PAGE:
The road to military service varies widely.
"I was a military brat," said Melanie Franco. "I served in the military for eight years."
"I originally went in to be in the band," said Megan J. Martine. "I actually served in the Marine Corps from 1995 to 2002."
"I was a senior in high school when 9/11 happened and just kept hearing that we needed more volunteers," Shannon Corbiel said. "I joined the Air Force after 9/11 and I was an intelligence officer."
"I wanted to be a part of something bigger and I do come from a small town and I'm a natural tomboy so it seemed to fit the bill," said Erikka Davis, an Army veteran.
The motivation to serve our country is these women's common ground.
"I was a military police officer at Camp San Luis Obispo," Davis said. "I was in for six years. I enlisted when I was 17. We deployed to Iraq in 2003-2004."
Uniforms, military lingo, strict structure and a strong sense of duty were second nature for these women during the years they spent in the service.
However, when the time came for Templeton native Erikka Davis to take off the uniform, she felt a void of purpose and identity.
"It was very difficult," Davis said. "In the beginning, we just wanted to get back to normal and unfortunately, I think rushing that process didn't help."
After her service, Melanie Franco tried to immediately immerse herself into her new life in Paso Robles.
"You kind of forget about yourself, I guess," Franco said. "Being in the military, I was a mechanic in the military and you don't really get to be feminine and so you keep up with the boys and then when I separated, I started a family and put a lot into being a mother and being a wife."
Many of these women can relate.
"Because I enlisted at such a young age, I never really fully explored that world of dresses and heels and makeup and hairspray and curling irons, all the things that make us feminine," Davis said.
"I always joke that the military didn't teach me how to do hair and makeup, that wasn't a priority for the United States Air Force, understandably," said Corbiel. "But reclaiming some of that femininity is something that has been really meaningful for me."
That's thanks to a non-profit called Pin-Ups for Vets, founded by Gina Elise 14 years ago.
Elise is not a female veteran, instead, she's a patriotic civilian who admired her grandfather's service in World War II. That's the era the pin-up look comes from.
"You put the red lipstick on, you get the pin-up garb on, the heels, the hair, the whole thing," said Martine. "I think it's fantastic because you really transform."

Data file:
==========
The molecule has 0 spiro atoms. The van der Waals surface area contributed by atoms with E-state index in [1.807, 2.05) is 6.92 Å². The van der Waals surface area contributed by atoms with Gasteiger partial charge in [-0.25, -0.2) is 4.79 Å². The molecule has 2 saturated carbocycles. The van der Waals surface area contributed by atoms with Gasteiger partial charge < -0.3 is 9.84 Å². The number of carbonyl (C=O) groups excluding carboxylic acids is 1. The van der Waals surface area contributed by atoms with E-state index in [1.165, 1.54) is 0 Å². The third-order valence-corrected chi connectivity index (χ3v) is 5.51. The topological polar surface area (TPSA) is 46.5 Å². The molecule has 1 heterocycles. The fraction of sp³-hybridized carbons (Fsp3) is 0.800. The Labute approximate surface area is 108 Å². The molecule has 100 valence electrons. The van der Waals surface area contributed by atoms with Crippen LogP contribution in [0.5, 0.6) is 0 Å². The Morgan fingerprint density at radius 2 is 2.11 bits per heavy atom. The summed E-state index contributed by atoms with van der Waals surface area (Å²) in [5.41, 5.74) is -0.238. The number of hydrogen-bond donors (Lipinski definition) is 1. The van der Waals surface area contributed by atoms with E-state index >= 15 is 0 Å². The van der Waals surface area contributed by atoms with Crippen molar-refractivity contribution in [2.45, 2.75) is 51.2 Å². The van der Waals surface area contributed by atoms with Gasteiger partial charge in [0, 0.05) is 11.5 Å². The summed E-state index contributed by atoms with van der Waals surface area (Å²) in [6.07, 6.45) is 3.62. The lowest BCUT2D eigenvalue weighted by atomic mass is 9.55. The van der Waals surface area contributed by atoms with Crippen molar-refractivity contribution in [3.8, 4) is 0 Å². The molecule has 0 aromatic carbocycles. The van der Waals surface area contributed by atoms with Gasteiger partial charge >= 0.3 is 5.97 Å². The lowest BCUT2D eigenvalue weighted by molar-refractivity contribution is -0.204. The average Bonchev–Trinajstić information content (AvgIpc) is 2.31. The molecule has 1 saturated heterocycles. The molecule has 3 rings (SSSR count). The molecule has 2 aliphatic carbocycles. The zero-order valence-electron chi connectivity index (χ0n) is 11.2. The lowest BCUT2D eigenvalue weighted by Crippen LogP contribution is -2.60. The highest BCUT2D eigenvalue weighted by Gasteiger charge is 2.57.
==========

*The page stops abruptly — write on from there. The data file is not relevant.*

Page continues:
The ladies call it that transformative feeling the "power of the pin-up."
The non-profit orchestrates free makeovers for female veterans and military wives.
Paso Robles barber Reina Buerster lent her hair-styling skills to give Davis and Franco a 1940s-inspired look.
"These women have sacrificed more for our country than I could possibly ever think to do," Buerster said. "So I love donating my time for this. It's fun!"
It's a treat to thank the women for their service.
"This is a great start to the morning," Franco said while having her hair curled.
The ladies' mission for the day was just getting started as they wrapped up the makeover process.
"Today is hands-down my favorite part," Davis said. "We're going to go to the Fresno VA hospital and we're going to visit with some of America's heroes who are hospitalized."
Armed with calendars, the women met with hospitalized heroes to hear their stories and share their own.
As they flipped through the months, Davis and Franco told the patients about each female veteran featured in the calendar, all dolled up for a good cause.
"Words can't describe the emotions that come over you when you get to hear their story and they get to hear our story. It's just very special," said Davis.
Davis and Franco gave some 100 Pin-Ups for Vets calendars to patients at the Fresno VA Hospital during a September visit.
All the calendars given to patients were purchased by civilians online as a donation and thank-you to our troops, past and present.
"It means so much to us. You can't imagine what it means," said Army veteran and hospital patient Edgar Eugene Red.
That feeling is mutual.
"It makes our day as much as it makes theirs," Franco said.
The process, though emotionally difficult at times, is healing for the Pin-Ups for Vets ambassadors.
"It's an honor to have served and to be able to give back after service," Franco said.
"When our service ended in the military, we thought that that was it. We couldn't give back anymore and we were done," Davis said. "Pin-Ups for Vets has actually opened a door to where I can give back."
New friendships, new experiences and a commitment to service far beyond the line of duty.
Pin-Ups for Vets is currently doing a 50-state tour. PUFV ambassadors are visiting VA hospitals across the country to hand out their calendars.
The organization also sends calendars to our troops overseas to help boost morale.
If you would like to nominate a female veteran or military wife for a makeover and photo-shoot or become involved with the Pin-Ups for Vets organization, contact founder Gina Elise at email@example.com.